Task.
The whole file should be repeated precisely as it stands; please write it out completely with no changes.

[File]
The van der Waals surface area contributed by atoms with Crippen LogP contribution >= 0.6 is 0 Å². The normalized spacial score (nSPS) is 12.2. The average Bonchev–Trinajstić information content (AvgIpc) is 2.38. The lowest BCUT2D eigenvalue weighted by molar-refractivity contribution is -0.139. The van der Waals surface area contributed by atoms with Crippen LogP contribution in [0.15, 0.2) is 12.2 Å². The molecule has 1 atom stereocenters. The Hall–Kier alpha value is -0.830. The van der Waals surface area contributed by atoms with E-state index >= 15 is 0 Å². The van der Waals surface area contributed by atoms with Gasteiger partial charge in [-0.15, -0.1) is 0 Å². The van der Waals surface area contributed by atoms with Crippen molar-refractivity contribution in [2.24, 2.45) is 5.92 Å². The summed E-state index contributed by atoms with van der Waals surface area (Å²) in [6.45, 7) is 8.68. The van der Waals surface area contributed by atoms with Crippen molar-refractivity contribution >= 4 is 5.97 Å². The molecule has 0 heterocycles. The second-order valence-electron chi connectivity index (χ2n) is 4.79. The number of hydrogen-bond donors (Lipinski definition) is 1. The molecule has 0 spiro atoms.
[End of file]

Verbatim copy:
The van der Waals surface area contributed by atoms with Crippen LogP contribution >= 0.6 is 0 Å². The normalized spacial score (nSPS) is 12.2. The average Bonchev–Trinajstić information content (AvgIpc) is 2.38. The lowest BCUT2D eigenvalue weighted by molar-refractivity contribution is -0.139. The van der Waals surface area contributed by atoms with Crippen LogP contribution in [0.15, 0.2) is 12.2 Å². The molecule has 1 atom stereocenters. The Hall–Kier alpha value is -0.830. The van der Waals surface area contributed by atoms with E-state index >= 15 is 0 Å². The van der Waals surface area contributed by atoms with Gasteiger partial charge in [-0.15, -0.1) is 0 Å². The van der Waals surface area contributed by atoms with Crippen molar-refractivity contribution in [2.24, 2.45) is 5.92 Å². The summed E-state index contributed by atoms with van der Waals surface area (Å²) in [6.45, 7) is 8.68. The van der Waals surface area contributed by atoms with Crippen molar-refractivity contribution >= 4 is 5.97 Å². The molecule has 0 heterocycles. The second-order valence-electron chi connectivity index (χ2n) is 4.79. The number of hydrogen-bond donors (Lipinski definition) is 1. The molecule has 0 spiro atoms.